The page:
MADRID—It has puzzled Spanish bank analysts for years: Why did the country’s mortgage delinquency rate rise so slowly even as unemployment soared above 26%?A big part of the answer—shown by a spate of bank earnings reports in recent days—is that Spanish lenders had been making their books look healthier than they really were by refinancing loans to struggling homeowners and businesses.The lower interest rates and easier terms of refinancing helped hundreds of thousands of Spaniards like Juan Carlos Díaz, who stopped making mortgage payments more than a year ago, remain in their homes and keep their businesses afloat longer than would have been possible otherwise. It also helped banks bury a rising risk in their credit portfolios and avoid recognizing losses on debts they are unlikely to recover.Now, more stringent disclosure guidelines from Spanish banking authorities are bringing these risks into the open. Partly as a result, mortgage delinquency is rising fast—a trend that could damp recent investor enthusiasm for a bailed-out banking industry rebounding from a property-market crash.Spanish banking stocks have declined 5% since the first third-quarter results came out in late October.The Bank of Spain, the central bank, began forcing banks in April to re-evaluate and disclose their refinanced loan books out of concern that some lenders had been taking advantage of relatively loose guidelines to mask the deteriorating creditworthiness of their clients.The bank reviews should apply stricter guidelines for classifying the health of refinanced loans, the regulator said. For instance, if a borrower spends more than half his monthly income on interest payments or is benefiting from a lengthy grace period, his loan can no longer be classified as normal, it said.The results have been striking. Since December 2012, the amount of refinanced home mortgages gone sour has doubled at Spain’s six largest banks even as their refinanced loan books grew a little, according to the banks’ financial statements. The Bank of Spain has said banks had refinanced roughly one of every 12 outstanding home mortgages, or €50.8 billion ($68.5 billion).Banco Santander SA, Spain’s biggest bank by assets, reclassified €2 billion of mortgages as nonperforming due to the rule change. In 2011, the bank offered a three-year grace period to customers who had seen their income drop more than 25% and were having trouble servicing their loans. By June, the bank says, just over 22,000 customers had signed on to the moratorium. Many of these loans have now been reclassified as nonperforming. A Santander executive in July said that the bank continues to receive monthly mortgage payments on 93% of the loans that were reclassified.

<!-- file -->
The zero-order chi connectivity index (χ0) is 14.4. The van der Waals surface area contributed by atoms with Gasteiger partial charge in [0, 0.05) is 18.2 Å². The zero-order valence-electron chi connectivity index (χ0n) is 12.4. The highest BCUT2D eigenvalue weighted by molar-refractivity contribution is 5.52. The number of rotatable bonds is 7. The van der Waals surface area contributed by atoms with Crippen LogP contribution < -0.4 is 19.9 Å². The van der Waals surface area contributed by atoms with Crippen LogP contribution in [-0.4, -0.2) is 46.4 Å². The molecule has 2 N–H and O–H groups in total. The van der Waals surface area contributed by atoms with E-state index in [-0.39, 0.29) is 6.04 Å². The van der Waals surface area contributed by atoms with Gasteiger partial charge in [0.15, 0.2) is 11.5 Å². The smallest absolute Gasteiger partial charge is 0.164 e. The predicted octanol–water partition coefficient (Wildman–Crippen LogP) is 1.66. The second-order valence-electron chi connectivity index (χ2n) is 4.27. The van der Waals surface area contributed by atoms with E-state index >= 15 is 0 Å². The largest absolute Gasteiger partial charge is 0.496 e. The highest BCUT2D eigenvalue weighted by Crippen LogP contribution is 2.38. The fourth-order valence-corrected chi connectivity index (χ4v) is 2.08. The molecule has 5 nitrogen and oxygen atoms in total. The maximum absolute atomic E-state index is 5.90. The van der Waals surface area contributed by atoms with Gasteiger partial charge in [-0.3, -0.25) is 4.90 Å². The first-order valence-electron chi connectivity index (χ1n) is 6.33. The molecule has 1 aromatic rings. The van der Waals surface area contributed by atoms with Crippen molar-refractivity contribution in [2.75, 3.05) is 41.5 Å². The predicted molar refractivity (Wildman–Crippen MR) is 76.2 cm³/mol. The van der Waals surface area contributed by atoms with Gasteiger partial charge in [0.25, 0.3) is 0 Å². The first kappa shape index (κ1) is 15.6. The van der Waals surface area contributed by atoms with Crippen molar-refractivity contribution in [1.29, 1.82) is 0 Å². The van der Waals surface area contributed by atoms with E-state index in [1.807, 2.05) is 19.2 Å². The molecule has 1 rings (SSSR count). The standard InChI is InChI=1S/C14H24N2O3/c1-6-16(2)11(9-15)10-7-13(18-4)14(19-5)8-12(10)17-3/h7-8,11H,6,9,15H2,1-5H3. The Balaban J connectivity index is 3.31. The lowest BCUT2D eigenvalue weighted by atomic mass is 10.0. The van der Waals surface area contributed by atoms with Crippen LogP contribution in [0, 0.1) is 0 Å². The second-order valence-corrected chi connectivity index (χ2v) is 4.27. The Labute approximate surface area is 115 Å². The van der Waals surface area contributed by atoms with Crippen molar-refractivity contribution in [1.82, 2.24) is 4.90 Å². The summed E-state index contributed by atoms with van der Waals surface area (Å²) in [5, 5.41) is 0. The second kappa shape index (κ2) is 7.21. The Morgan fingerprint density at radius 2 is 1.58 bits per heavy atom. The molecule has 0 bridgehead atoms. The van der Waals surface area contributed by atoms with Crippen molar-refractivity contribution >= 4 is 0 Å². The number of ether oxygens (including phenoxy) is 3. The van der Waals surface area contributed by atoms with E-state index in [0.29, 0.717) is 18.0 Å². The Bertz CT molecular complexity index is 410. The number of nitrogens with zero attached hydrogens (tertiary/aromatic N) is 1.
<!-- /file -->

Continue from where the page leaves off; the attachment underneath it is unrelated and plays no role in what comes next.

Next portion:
Banco Bilbao Vizcaya Argentaria SA has moved €3 billion into its pool of nonperforming refinanced mortgages since the beginning of the year. A chunk of that came from a savings bank BBVA took over last year. A spokesman said many of the mortgages labeled as nonperforming still are being serviced.